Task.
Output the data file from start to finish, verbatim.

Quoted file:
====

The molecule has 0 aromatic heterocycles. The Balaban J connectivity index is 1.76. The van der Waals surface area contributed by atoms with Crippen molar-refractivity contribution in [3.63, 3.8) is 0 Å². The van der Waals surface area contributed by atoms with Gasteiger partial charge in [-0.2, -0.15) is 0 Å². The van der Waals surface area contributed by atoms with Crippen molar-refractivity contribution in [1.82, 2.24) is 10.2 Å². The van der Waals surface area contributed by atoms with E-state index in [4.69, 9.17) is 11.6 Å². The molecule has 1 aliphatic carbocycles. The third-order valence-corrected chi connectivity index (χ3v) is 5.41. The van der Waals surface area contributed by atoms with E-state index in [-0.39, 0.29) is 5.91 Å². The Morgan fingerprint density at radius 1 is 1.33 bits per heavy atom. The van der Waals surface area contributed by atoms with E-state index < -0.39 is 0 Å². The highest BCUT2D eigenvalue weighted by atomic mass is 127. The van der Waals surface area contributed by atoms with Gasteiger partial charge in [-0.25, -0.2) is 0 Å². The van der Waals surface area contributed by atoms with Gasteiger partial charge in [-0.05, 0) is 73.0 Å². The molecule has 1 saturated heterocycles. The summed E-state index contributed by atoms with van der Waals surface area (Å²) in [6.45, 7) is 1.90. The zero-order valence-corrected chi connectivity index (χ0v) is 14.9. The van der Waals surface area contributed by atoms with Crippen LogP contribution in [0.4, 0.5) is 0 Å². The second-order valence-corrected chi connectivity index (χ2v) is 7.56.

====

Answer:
The molecule has 0 aromatic heterocycles. The Balaban J connectivity index is 1.76. The van der Waals surface area contributed by atoms with Crippen molar-refractivity contribution in [3.63, 3.8) is 0 Å². The van der Waals surface area contributed by atoms with Gasteiger partial charge in [-0.2, -0.15) is 0 Å². The van der Waals surface area contributed by atoms with Crippen molar-refractivity contribution in [1.82, 2.24) is 10.2 Å². The van der Waals surface area contributed by atoms with E-state index in [4.69, 9.17) is 11.6 Å². The molecule has 1 aliphatic carbocycles. The third-order valence-corrected chi connectivity index (χ3v) is 5.41. The van der Waals surface area contributed by atoms with E-state index in [-0.39, 0.29) is 5.91 Å². The Morgan fingerprint density at radius 1 is 1.33 bits per heavy atom. The van der Waals surface area contributed by atoms with E-state index < -0.39 is 0 Å². The highest BCUT2D eigenvalue weighted by atomic mass is 127. The van der Waals surface area contributed by atoms with Gasteiger partial charge in [-0.25, -0.2) is 0 Å². The van der Waals surface area contributed by atoms with Gasteiger partial charge in [-0.05, 0) is 73.0 Å². The molecule has 1 saturated heterocycles. The summed E-state index contributed by atoms with van der Waals surface area (Å²) in [6.45, 7) is 1.90. The zero-order valence-corrected chi connectivity index (χ0v) is 14.9. The van der Waals surface area contributed by atoms with Crippen LogP contribution in [0.4, 0.5) is 0 Å². The second-order valence-corrected chi connectivity index (χ2v) is 7.56.